The Entertainment Software Association doesn’t want anyone to restore the functionality of older videogames that are no longer supported by their publisher, because, says ESA, this is “hacking,” and all hacking is “associated with piracy.”
EFF, along with law student Kendra Albert, is asking the Copyright Office to give some legal protection to game enthusiasts, museums, and academics who preserve older video games and keep them playable. We’re asking for an exemption to the Digital Millennium Copyright Act’s anti-circumvention provisions (Section 1201) for those who modify games to keep them working after the servers they need are shut down. Many player communities, along with museums, archives, and researchers, want to keep the games they own playable after publishers shut down the servers the games depend on. Section 1201 creates legal difficulty for these communities, which is why we’ve asked the Copyright Office to give them an exemption.
Section 1201 is often used by the entertainment industries not to prevent copyright infringement but to control markets and lock out competition. So it’s not surprising that ESA (the trade association for the largest game producers), along with MPAA and RIAA, have written to the Copyright Office to oppose this exemption. They say that modifying games to connect to a new server (or to avoid contacting a server at all) after publisher support ends—letting people continue to play the games they paid for—will destroy the video game industry. They say it would “undermine the fundamental copyright principles on which our copyright laws are based.”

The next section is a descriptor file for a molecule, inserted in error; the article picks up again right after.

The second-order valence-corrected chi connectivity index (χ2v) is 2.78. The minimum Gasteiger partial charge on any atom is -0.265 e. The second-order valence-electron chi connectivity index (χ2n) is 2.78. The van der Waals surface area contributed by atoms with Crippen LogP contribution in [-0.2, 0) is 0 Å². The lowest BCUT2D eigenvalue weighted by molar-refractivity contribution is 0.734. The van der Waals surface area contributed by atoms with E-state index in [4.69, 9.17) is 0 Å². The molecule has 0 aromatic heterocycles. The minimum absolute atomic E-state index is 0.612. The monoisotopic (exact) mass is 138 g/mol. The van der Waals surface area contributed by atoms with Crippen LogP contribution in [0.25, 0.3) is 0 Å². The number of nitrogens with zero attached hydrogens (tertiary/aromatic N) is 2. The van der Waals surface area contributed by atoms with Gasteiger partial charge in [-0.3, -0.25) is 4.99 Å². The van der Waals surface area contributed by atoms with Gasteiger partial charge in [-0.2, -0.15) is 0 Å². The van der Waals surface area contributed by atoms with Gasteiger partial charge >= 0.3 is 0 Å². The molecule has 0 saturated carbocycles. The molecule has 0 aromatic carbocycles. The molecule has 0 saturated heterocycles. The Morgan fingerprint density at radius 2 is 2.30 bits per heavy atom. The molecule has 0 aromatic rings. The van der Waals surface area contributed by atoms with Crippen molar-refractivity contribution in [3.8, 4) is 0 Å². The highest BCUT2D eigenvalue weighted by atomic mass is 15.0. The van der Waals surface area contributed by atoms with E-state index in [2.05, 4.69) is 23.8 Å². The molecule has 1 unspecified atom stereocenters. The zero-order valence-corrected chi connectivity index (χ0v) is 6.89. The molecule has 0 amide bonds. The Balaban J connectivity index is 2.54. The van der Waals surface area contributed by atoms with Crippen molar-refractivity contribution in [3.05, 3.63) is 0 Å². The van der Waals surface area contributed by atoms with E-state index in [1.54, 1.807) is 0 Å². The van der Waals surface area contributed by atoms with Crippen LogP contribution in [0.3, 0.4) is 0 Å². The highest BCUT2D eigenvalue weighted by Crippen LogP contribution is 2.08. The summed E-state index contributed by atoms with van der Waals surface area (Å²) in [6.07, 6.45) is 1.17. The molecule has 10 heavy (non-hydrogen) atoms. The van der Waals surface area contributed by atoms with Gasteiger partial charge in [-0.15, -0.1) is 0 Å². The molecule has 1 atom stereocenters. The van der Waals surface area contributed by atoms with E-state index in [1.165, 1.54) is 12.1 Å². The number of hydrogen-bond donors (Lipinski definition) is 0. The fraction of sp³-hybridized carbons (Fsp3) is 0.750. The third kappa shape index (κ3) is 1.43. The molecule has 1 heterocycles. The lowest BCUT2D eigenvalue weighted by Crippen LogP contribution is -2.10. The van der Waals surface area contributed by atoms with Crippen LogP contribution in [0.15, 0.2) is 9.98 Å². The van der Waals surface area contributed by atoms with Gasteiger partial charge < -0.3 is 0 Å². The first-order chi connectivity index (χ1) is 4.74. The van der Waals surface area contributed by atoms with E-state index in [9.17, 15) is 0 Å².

ESA also says that exceptions to Section 1201’s blanket ban will send a message that “hacking—an activity closely associated with piracy in the minds of the marketplace—is lawful.” Imagine the havoc that could result if people believed that “hacking” was ever legal! Of course, “hacking” is legal in most circumstances. ESA, the spokespeople for a group of software companies, knows this full well. Most of the programmers that create games for Sony, Microsoft, EA, Nintendo, and other ESA members undoubtedly learned their craft by tinkering with existing software. If “hacking,” broadly defined, were actually illegal, there likely would have been no video game industry.
Behind this hyperbole, ESA (along with MPAA and RIAA) seem to be opposing anyone who bypasses game DRM for any reason, no matter how limited or important.
Games abandoned by their producers are one area where Section 1201 is seriously interfering with important, lawful activities—like continuing to play the games you already own. It’s also a serious problem for archives like the Internet Archive, museums like Oakland, California’s Museum of Art and Digital Entertainment, and researchers who study video games as a cultural and historical medium. Thanks to server shutdowns, and legal uncertainty created by Section 1201, their objects of study and preservation may be reduced to the digital equivalent of crumbling papyrus in as little as a year. That’s why an exemption from the Copyright Office is needed.